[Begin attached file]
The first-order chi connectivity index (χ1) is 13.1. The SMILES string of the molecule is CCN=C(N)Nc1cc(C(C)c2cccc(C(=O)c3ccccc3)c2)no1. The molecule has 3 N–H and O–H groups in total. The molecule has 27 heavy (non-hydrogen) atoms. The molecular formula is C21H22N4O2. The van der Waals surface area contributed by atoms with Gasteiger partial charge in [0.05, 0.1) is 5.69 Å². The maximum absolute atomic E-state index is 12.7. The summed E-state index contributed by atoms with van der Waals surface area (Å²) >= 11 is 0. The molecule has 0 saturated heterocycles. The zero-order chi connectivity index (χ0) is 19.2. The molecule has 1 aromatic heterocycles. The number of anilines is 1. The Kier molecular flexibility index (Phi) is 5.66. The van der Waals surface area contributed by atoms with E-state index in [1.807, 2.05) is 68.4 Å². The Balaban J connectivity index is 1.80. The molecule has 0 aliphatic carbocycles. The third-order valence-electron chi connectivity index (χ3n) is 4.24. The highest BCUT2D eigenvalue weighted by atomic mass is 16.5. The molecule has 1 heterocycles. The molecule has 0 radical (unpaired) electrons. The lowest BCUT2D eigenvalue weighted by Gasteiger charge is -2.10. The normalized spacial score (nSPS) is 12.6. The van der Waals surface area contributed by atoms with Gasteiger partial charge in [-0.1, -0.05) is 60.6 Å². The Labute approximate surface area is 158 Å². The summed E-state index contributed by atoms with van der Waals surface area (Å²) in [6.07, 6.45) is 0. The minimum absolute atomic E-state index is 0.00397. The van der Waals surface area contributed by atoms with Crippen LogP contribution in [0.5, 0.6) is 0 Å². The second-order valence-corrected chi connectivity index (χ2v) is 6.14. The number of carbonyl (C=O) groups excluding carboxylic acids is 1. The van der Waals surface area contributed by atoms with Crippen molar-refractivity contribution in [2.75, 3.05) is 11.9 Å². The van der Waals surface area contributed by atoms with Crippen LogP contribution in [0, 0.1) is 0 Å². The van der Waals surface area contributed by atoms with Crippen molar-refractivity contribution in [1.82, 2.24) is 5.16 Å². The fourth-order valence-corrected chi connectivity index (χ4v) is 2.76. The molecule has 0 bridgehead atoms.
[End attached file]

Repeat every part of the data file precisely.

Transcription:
The first-order chi connectivity index (χ1) is 13.1. The SMILES string of the molecule is CCN=C(N)Nc1cc(C(C)c2cccc(C(=O)c3ccccc3)c2)no1. The molecule has 3 N–H and O–H groups in total. The molecule has 27 heavy (non-hydrogen) atoms. The molecular formula is C21H22N4O2. The van der Waals surface area contributed by atoms with Gasteiger partial charge in [0.05, 0.1) is 5.69 Å². The maximum absolute atomic E-state index is 12.7. The summed E-state index contributed by atoms with van der Waals surface area (Å²) >= 11 is 0. The molecule has 0 saturated heterocycles. The zero-order chi connectivity index (χ0) is 19.2. The molecule has 1 aromatic heterocycles. The number of anilines is 1. The Kier molecular flexibility index (Phi) is 5.66. The van der Waals surface area contributed by atoms with E-state index in [1.807, 2.05) is 68.4 Å². The Balaban J connectivity index is 1.80. The molecule has 0 aliphatic carbocycles. The third-order valence-electron chi connectivity index (χ3n) is 4.24. The highest BCUT2D eigenvalue weighted by atomic mass is 16.5. The molecule has 1 heterocycles. The molecule has 0 radical (unpaired) electrons. The lowest BCUT2D eigenvalue weighted by Gasteiger charge is -2.10. The normalized spacial score (nSPS) is 12.6. The van der Waals surface area contributed by atoms with Gasteiger partial charge in [-0.1, -0.05) is 60.6 Å². The Labute approximate surface area is 158 Å². The summed E-state index contributed by atoms with van der Waals surface area (Å²) in [6.07, 6.45) is 0. The minimum absolute atomic E-state index is 0.00397. The van der Waals surface area contributed by atoms with Crippen LogP contribution in [0.5, 0.6) is 0 Å². The second-order valence-corrected chi connectivity index (χ2v) is 6.14. The number of carbonyl (C=O) groups excluding carboxylic acids is 1. The van der Waals surface area contributed by atoms with Crippen molar-refractivity contribution in [2.75, 3.05) is 11.9 Å². The van der Waals surface area contributed by atoms with Crippen LogP contribution in [0, 0.1) is 0 Å². The van der Waals surface area contributed by atoms with Crippen molar-refractivity contribution in [1.82, 2.24) is 5.16 Å². The fourth-order valence-corrected chi connectivity index (χ4v) is 2.76. The molecule has 0 bridgehead atoms.